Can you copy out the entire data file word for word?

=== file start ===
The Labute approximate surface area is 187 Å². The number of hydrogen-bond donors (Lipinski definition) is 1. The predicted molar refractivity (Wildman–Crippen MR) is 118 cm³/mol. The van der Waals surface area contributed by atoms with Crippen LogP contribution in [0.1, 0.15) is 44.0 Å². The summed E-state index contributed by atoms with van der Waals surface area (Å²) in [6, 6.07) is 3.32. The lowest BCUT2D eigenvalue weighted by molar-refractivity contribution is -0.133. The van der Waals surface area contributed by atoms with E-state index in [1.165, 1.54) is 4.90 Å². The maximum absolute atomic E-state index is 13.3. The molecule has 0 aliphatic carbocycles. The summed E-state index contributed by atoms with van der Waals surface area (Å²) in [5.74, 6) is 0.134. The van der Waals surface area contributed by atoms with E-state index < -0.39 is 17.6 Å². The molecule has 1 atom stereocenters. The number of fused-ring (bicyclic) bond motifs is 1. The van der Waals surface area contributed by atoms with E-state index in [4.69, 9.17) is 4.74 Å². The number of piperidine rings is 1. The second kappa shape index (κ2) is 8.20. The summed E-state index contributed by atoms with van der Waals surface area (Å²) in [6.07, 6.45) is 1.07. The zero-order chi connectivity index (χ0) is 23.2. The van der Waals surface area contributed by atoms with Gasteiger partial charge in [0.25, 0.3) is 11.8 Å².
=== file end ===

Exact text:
The Labute approximate surface area is 187 Å². The number of hydrogen-bond donors (Lipinski definition) is 1. The predicted molar refractivity (Wildman–Crippen MR) is 118 cm³/mol. The van der Waals surface area contributed by atoms with Crippen LogP contribution in [0.1, 0.15) is 44.0 Å². The summed E-state index contributed by atoms with van der Waals surface area (Å²) in [6, 6.07) is 3.32. The lowest BCUT2D eigenvalue weighted by molar-refractivity contribution is -0.133. The van der Waals surface area contributed by atoms with E-state index in [1.165, 1.54) is 4.90 Å². The maximum absolute atomic E-state index is 13.3. The molecule has 0 aliphatic carbocycles. The summed E-state index contributed by atoms with van der Waals surface area (Å²) in [5.74, 6) is 0.134. The van der Waals surface area contributed by atoms with E-state index < -0.39 is 17.6 Å². The molecule has 1 atom stereocenters. The number of fused-ring (bicyclic) bond motifs is 1. The van der Waals surface area contributed by atoms with E-state index in [4.69, 9.17) is 4.74 Å². The number of piperidine rings is 1. The second kappa shape index (κ2) is 8.20. The summed E-state index contributed by atoms with van der Waals surface area (Å²) in [6.07, 6.45) is 1.07. The zero-order chi connectivity index (χ0) is 23.2. The van der Waals surface area contributed by atoms with Gasteiger partial charge in [0.25, 0.3) is 11.8 Å².